Chives are beautiful herb plants to have in your garden. They’re easy to grow and there aren’t many pests and diseases to worry about, which makes them the perfect choice for gardeners with the brownest of thumbs. What’s even more attractive is the fact that you can plant them once and continue harvesting these perennials for years ahead.
Chives produce abundantly if you know how to harvest them right. Do chives regrow after cutting? How should you cut them the right way without killing the plant? Continue reading and you’ll find out all about harvesting chives correctly for a continued harvest season after season.
When To Harvest Chives?
There isn’t a single best time to harvest chives. You can start picking them once the shoots are at least 6 inches tall. This typically occurs in about 30 days after transplanting or 60 days after sowing the seeds in the garden. Though they won’t produce plenty during the first year of growth, chives will start delivering to their truest potential from the second season.
There are some further considerations on when to harvest chives. Generally, gardeners recommend harvesting chives just before the plants begin to flower. This helps chives in utilizing all their energies into promoting better growth of the foliage. Secondly, you’ll want to snip the leaves in the morning as soon as the dew dries on them. This is the time when the shoots will have the highest concentrations of flavors and oils. Avoid harvesting during the hottest afternoon hours.
You can pick the leaves as needed all through the summers before the plant naturally dies back in winters in the colder regions. The chive plants stay dormant during the cold season until it’s springtime and you see fresh green blades peeking from the soil again!
How Often Can You Harvest Chives?
It’s natural to be a little nervous when harvesting your herbs, especially if it’s your first time growing them. You wouldn’t want to take up all of the plant’s energies, leaving them weak and dying. Thankfully, it’s almost never the case with chives. These are vigorous plants that will regrow with more energy each time you harvest.
Do chives regrow after cutting every time? You surely wouldn’t want to damage the plants by harvesting more than they would like.
During the first year of growth, the plants are still young and their roots are still developing. Young chive plants don’t have the energy for a continued harvest. Even so, expert gardeners recommend harvesting chives three to four times during the first year of growth but not more than that.
In the subsequent years, you can harvest more often. In fact, regular pruning or harvesting keeps them growing optimally. The usual practice is to harvest the chives plants that are older than a year once each month to keep them producing more greens. It usually takes about 4 weeks for the plants to grow a fresh supply of greens, tall enough to be harvested and used in the kitchen.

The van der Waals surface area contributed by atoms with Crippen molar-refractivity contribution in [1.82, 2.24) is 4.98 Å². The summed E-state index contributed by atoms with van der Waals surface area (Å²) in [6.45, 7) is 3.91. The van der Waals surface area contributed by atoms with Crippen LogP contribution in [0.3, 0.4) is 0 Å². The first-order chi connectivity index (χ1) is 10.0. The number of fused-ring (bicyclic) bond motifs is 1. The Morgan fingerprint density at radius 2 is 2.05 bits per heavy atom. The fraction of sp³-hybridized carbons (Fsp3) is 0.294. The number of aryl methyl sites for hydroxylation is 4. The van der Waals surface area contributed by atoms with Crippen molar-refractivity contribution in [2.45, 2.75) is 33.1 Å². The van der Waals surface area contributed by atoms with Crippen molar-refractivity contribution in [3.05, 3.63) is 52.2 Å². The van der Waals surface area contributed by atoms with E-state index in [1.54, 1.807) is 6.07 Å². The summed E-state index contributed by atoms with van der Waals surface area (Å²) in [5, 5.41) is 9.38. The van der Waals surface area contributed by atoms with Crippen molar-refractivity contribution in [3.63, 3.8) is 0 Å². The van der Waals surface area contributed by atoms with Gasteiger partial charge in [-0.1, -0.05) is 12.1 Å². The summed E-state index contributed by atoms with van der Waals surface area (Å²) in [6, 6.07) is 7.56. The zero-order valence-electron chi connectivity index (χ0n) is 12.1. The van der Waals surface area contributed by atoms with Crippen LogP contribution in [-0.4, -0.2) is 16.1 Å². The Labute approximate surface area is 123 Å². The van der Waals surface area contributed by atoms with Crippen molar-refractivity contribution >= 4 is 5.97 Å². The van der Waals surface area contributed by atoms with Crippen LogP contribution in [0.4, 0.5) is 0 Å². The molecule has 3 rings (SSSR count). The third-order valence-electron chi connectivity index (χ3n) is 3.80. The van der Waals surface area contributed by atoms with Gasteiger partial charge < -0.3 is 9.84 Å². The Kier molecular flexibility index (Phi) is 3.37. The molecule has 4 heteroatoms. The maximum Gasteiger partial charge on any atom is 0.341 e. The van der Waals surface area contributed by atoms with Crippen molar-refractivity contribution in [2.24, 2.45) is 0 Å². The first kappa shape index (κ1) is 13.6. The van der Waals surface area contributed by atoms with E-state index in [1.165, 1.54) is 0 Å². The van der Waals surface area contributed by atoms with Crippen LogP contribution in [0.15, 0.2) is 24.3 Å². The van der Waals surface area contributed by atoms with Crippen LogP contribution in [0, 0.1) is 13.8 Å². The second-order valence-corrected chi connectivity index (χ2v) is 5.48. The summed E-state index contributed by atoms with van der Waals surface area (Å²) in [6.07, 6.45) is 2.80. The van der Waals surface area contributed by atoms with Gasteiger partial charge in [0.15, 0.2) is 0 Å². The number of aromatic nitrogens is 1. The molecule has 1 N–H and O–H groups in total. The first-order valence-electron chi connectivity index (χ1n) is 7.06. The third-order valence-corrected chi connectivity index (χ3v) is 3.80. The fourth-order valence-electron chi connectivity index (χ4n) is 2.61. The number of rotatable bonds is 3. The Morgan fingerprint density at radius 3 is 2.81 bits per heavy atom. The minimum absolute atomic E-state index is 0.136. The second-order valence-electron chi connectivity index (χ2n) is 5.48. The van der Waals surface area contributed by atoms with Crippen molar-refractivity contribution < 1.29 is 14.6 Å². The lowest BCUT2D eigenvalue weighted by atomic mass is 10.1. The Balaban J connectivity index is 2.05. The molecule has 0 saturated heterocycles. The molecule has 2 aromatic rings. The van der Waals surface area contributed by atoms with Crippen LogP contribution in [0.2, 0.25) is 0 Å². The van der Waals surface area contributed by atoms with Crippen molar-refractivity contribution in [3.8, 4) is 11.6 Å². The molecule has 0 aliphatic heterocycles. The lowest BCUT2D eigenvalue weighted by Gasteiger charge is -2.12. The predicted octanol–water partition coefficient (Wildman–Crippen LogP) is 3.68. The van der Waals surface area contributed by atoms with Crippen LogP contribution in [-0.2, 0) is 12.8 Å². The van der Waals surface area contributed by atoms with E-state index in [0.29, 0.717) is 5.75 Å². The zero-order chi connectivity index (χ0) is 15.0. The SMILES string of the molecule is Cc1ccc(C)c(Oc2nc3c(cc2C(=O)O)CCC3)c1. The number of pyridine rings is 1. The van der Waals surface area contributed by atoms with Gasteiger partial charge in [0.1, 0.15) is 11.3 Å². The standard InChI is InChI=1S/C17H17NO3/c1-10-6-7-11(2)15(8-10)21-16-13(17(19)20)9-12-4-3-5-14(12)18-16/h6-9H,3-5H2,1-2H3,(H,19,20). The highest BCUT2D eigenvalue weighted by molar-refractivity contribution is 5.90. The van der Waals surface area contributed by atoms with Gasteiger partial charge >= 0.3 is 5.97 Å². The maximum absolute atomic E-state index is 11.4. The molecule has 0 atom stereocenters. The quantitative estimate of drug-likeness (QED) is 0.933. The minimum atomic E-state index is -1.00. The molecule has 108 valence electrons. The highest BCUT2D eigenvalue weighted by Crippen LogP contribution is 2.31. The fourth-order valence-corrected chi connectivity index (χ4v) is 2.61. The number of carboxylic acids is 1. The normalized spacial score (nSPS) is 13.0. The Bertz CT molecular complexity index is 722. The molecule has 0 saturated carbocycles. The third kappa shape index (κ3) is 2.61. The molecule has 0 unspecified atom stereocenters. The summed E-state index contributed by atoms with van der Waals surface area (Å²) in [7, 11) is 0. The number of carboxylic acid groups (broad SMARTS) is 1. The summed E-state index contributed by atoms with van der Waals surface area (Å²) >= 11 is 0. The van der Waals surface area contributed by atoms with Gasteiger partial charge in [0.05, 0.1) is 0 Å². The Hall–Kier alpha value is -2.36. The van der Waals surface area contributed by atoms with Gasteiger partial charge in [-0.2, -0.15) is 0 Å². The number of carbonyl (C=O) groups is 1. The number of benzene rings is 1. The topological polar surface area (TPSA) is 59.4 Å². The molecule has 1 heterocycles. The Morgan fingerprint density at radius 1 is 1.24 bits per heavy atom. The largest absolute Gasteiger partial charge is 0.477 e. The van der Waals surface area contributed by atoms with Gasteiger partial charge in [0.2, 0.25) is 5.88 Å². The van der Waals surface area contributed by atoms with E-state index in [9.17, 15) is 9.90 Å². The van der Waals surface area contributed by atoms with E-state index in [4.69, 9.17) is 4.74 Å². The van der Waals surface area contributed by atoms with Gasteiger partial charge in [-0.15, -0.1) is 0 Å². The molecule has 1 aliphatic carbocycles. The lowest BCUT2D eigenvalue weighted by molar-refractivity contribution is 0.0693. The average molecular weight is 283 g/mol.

How To Harvest Chives?
Do Chives regrow after cutting? Yes, absolutely! If you harvest them correctly, you’ll continue seeing new growth for bundles of fresh harvest in the coming seasons.
With many herbs, like coriander and mint, the common practice is to snip the fresh, new tips.
With chives, it’s a little different.
Here are the steps to harvest chives if you are to make sure the plants rejuvenate soon with fresh, new growth:
- Hold a clump of leaves down to the soil level.
- Cut the clump using sharp pruning shears 1 to 2 inches above the soil level.
- Dilute a general-purpose balanced liquid fertilizer in water and water the plants you just trimmed.
- In about 4 weeks or so, you’ll find new stems ready to be chopped once again and used in the kitchen.
What About The Flower Stalks?
Unless you want chives to drop seeds to the ground, produce more plants, and spread beyond its territory, you’ll want to cut the flower stalks down to the soil level. If you haven’t trimmed the plant until after blooming, you can prune flowers and utilize them in the kitchen. Though the flower stalks are tough and not very appetizing, the beautiful flowers make a unique garnish on dishes and intriguing addition to salads.
Deadheading the chive plants, or removing the flowers once they’re done blooming also allows the plant to focus its energies on green growth. It keeps your garden neat and tidy and prevents the chives plantation from spreading beyond the limits you’ve designated for it.
How To Store Chives?
Chives are used best right after harvesting because that’s when they’ll give the best flavors. You can chop them and add them to salads, soups, and dips for a burst of fresh color, aromas, and taste. The subtle oniony, garlicky flavor complements many dishes beautifully.
If you’re not using them right away, you can also preserve them for later by drying them. To dry chives, spread the leaves out on a baking tray, cover them with a cheesecloth and place them in a warm spot that’s sufficiently ventilated and away from direct sunlight. Turn them every few days and store them in an airtight container once they’re completely dried, which will typically take about a week.
So chives do, in fact, regrow after cutting. Pruning promotes the healthy growth of plants and keeps them coming back with renewed vigor. You can maintain a beautiful chives garden by staying on top of the harvest. Adorn your dishes with the lovely flowers and leaves while the plants continue producing more for your table.